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Tencent policing gaming time as China fights game addiction

Published: 10:50, 06 November 2018
Updated: 13:56, 07 November 2018
Tencent Games
Logo of Chinese game developer Tencent Games
Tencent Games

It seems like Tencent will be upping their policing game significantly as of 2019, as China's crackdown on what they consider gaming addiction will result in children under 12 years of age being allowed a single hour of gaming daily.

Apparently, children above that age will be able to indulge for two hours, albeit with a caveat of not being able to play during night time curfew hours. The move is a direct result of China's concern over gaming addiction and myopia, i.e. nearsightedness, a problem that apparently alerted the Chinese government to take these measures.

Unfortunately for Tencent, the government's measures didn't bode well for the company, leading to some heavy financial losses for the Chinese publishing giant. Their stake in Epic and PUBG Corp, to name but a few, makes it easy to disregard these as a minor blip but $20 billion is most certainly no blip.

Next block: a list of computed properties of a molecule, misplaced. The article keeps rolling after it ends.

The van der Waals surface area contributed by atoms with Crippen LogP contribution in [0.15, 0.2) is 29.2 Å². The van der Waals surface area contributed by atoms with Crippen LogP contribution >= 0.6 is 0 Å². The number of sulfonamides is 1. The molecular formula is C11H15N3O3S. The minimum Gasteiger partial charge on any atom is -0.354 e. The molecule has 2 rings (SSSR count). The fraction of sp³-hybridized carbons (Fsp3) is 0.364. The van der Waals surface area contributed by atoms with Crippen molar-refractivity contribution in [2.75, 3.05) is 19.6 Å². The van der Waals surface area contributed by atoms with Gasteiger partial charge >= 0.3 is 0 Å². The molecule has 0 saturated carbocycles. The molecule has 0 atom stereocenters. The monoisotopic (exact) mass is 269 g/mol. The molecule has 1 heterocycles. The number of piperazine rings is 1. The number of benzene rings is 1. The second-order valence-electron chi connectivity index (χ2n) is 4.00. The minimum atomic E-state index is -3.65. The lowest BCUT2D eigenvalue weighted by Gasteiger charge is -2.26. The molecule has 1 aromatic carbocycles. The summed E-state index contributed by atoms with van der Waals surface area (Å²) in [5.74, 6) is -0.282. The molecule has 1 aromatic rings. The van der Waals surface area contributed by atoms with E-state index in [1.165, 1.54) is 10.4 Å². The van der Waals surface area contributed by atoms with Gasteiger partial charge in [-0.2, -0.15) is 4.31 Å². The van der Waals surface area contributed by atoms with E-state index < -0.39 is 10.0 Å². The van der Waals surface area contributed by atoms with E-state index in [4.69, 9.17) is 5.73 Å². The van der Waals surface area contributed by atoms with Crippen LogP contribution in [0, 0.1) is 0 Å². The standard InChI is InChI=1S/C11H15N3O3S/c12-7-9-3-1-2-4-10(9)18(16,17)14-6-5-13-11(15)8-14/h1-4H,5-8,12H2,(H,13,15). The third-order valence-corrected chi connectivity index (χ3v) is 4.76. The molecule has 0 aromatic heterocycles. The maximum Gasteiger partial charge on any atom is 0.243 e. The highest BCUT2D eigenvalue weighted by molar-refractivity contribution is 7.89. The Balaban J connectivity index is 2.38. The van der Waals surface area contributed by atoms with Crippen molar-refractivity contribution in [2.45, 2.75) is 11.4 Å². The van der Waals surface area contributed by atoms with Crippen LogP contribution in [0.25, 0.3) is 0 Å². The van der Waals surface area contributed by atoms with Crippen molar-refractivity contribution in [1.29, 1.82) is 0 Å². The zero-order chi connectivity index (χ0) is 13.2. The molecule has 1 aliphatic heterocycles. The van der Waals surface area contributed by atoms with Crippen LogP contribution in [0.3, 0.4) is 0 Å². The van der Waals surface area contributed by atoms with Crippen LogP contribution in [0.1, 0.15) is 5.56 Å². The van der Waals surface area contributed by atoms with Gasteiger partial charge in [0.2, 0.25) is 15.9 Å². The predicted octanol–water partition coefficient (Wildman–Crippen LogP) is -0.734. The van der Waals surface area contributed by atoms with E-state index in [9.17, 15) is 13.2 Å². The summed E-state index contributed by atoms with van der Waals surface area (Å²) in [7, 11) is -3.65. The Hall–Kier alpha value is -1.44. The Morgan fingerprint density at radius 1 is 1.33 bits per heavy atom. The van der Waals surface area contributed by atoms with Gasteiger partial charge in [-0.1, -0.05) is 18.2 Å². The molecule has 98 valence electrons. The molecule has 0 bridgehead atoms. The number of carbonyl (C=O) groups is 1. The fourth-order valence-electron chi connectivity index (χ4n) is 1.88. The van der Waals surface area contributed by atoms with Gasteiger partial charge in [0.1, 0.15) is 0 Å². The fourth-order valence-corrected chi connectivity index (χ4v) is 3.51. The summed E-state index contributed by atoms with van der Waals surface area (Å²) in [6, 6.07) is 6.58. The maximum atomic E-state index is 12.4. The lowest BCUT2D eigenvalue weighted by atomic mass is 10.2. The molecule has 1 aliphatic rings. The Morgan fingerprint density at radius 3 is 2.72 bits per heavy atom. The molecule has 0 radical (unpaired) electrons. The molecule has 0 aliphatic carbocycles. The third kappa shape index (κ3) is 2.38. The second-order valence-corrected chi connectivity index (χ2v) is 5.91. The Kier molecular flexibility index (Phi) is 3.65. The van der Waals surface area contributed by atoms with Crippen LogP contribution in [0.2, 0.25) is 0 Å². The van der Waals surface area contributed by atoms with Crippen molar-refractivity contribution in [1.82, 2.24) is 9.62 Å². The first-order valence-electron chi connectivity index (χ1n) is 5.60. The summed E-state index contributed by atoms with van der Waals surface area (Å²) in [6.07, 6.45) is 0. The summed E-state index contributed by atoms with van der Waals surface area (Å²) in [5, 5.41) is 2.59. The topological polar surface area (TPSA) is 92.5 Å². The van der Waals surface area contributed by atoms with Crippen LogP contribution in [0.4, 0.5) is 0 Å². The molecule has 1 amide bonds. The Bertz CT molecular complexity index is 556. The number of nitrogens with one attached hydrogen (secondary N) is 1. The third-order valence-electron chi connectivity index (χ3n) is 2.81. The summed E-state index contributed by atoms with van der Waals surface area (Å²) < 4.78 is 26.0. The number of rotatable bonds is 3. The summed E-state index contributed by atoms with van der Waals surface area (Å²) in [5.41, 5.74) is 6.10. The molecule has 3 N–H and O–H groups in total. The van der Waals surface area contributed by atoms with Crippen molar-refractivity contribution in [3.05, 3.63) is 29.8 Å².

In fact, market research firm Newzoo's recent report that the mobile gaming sector has seen a disappointing performance in the first half of 2018, with second quarter mobile revenue dropping by 6.5 per cent compared to the first. Most of the drop was blamed on the aforementioned regulations and as a result, the company slashed their global games forecast for 2018. To be fair, consoles and PC did way better, but it still wasn't enough to fully offset these losses.

As for Tencent, they have been tightening age restrictions in their mobile game Honour of Kings for a while now, having introduced them back in July 2017. They've recently tweaked their registration system to use real names, so as to ensure that the rules are being followed.

Epic Games Hands holding a phone running Fortnite: Battle Royale iOS Fortnite Battle Royale, iOS version

To make matters even more sinister, the company is said to have held trials for face recognition software, which would theoretically help in that respect. Nevertheless, I'm sure there would be some technical hurdles to overcome, which could cost Tencent even more money but ultimately - it's pretty pointless to speculate until we see where it all ends up.

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